Hampden Playgroup: Reducing social isolation for rural families
New Zealand is full of rural communities, many of which have young families that enjoy the easier lifestyle that these small towns provide. However, it can be an isolating and lonely experience to be bringing up children in these areas.
Hampden is a small town in North Otago, with a population of roughly 300 people – a lot of them families. SKIP partnered with Safer Waitaki to support the isolated families of this area. The need was identified by Kirsten Dixon, SKIP Coordinator in the area who was approached by parent leader Jess Orr, who said,
“I had this crazy idea for a playgroup for awhile, the closest one to us is about a 25 minute drive and my daughter would always fall asleep in the car”
Local funding secured
Hampden Community Energy was identified as a co-funder of the playgroup. This trust is run by Dugald McTavish and has the wider focus of reducing carbon emissions in the Hampden area. They recognised that by having a locally based playgroup, they’d not only reduce the distance parents had to drive to a playgroup they’d be reducing the carbon emissions at the same time.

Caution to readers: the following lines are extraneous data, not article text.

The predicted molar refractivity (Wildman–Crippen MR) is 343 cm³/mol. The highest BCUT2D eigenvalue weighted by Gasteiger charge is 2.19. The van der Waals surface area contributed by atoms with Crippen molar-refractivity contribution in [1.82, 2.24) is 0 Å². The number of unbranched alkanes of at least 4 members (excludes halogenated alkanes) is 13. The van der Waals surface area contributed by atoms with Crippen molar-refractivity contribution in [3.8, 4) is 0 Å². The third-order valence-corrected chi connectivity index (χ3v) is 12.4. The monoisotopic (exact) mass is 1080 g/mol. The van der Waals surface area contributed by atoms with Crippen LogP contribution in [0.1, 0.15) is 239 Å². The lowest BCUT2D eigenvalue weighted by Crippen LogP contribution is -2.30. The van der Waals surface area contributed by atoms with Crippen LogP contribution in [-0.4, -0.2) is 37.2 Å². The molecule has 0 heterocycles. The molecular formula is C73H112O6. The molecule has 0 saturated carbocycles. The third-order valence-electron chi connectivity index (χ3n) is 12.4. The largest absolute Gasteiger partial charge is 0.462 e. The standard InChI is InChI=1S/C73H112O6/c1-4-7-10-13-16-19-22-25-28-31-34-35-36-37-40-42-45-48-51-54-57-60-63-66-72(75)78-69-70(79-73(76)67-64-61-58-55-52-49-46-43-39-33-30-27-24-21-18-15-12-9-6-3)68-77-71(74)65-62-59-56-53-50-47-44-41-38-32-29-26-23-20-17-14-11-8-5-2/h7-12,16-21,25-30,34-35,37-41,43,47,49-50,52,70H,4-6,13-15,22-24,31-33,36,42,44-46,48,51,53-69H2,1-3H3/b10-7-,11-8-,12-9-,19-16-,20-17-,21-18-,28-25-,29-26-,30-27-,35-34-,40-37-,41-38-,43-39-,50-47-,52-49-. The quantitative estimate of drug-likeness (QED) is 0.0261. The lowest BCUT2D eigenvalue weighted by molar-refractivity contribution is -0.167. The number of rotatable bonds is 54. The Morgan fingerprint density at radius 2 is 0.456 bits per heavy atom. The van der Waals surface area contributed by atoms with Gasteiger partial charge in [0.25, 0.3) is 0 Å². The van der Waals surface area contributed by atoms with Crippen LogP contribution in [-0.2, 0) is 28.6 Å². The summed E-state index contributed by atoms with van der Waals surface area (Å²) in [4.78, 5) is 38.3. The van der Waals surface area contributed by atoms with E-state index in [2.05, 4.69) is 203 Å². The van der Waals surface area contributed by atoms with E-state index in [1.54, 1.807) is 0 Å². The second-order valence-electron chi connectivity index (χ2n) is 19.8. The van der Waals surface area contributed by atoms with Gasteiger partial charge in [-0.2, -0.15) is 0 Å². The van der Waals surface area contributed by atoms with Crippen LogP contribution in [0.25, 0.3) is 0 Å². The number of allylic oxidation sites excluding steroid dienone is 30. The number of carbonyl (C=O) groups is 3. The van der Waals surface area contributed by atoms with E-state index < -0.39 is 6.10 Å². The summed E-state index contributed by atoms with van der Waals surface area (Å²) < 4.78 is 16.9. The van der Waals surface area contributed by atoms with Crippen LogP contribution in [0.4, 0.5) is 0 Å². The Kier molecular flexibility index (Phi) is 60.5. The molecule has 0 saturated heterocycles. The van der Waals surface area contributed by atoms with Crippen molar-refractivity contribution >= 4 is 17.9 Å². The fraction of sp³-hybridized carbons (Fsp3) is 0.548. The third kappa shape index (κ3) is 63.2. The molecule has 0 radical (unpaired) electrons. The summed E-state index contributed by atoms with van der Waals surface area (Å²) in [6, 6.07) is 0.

“It’s great to see this group connecting and spending more time together in our town – even outside of the playgroup” Dugald says.
Alison McTavish – Dugald’s wife and local librarian talks about the importance of small communities staying connected.
“It’s vital for small communities like this one to continue to have the facilities that we use on a weekly or fortnightly basis right here in the community” Alison explains.
Positive impact and change
The playgroup is one of the ways that the community has been able to come back to life and has started forming some close friendships and relationships as a result.
“Knowing that this is here every week – we look forward to it, it’s like a reprieve from the grind” Jess says.
Each of the parents that attend this playgroup have a story that shows the positive impact having a group like this has had on their lives and their parenting. They all identified that the group allowed them to relax, be themselves and unload some of their stress which helps them to be calmer and more present with their children.